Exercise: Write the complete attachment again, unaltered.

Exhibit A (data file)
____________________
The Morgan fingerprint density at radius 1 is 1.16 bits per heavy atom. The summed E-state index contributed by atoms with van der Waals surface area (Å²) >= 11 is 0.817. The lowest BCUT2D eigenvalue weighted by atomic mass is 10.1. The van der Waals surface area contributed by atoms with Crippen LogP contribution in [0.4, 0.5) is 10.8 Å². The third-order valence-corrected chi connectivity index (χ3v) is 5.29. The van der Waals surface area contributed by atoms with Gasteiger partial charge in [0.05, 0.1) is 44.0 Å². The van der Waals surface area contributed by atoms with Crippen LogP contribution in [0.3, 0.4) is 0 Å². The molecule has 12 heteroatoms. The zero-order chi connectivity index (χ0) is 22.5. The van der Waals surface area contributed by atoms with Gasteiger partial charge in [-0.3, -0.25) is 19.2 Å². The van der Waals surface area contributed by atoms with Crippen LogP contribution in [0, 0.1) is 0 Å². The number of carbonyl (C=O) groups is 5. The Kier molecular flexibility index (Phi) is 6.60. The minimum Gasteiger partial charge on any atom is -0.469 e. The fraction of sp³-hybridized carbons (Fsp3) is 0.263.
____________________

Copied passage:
The Morgan fingerprint density at radius 1 is 1.16 bits per heavy atom. The summed E-state index contributed by atoms with van der Waals surface area (Å²) >= 11 is 0.817. The lowest BCUT2D eigenvalue weighted by atomic mass is 10.1. The van der Waals surface area contributed by atoms with Crippen LogP contribution in [0.4, 0.5) is 10.8 Å². The third-order valence-corrected chi connectivity index (χ3v) is 5.29. The van der Waals surface area contributed by atoms with Gasteiger partial charge in [0.05, 0.1) is 44.0 Å². The van der Waals surface area contributed by atoms with Crippen LogP contribution in [0.3, 0.4) is 0 Å². The molecule has 12 heteroatoms. The zero-order chi connectivity index (χ0) is 22.5. The van der Waals surface area contributed by atoms with Gasteiger partial charge in [-0.3, -0.25) is 19.2 Å². The van der Waals surface area contributed by atoms with Crippen LogP contribution in [0, 0.1) is 0 Å². The number of carbonyl (C=O) groups is 5. The Kier molecular flexibility index (Phi) is 6.60. The minimum Gasteiger partial charge on any atom is -0.469 e. The fraction of sp³-hybridized carbons (Fsp3) is 0.263.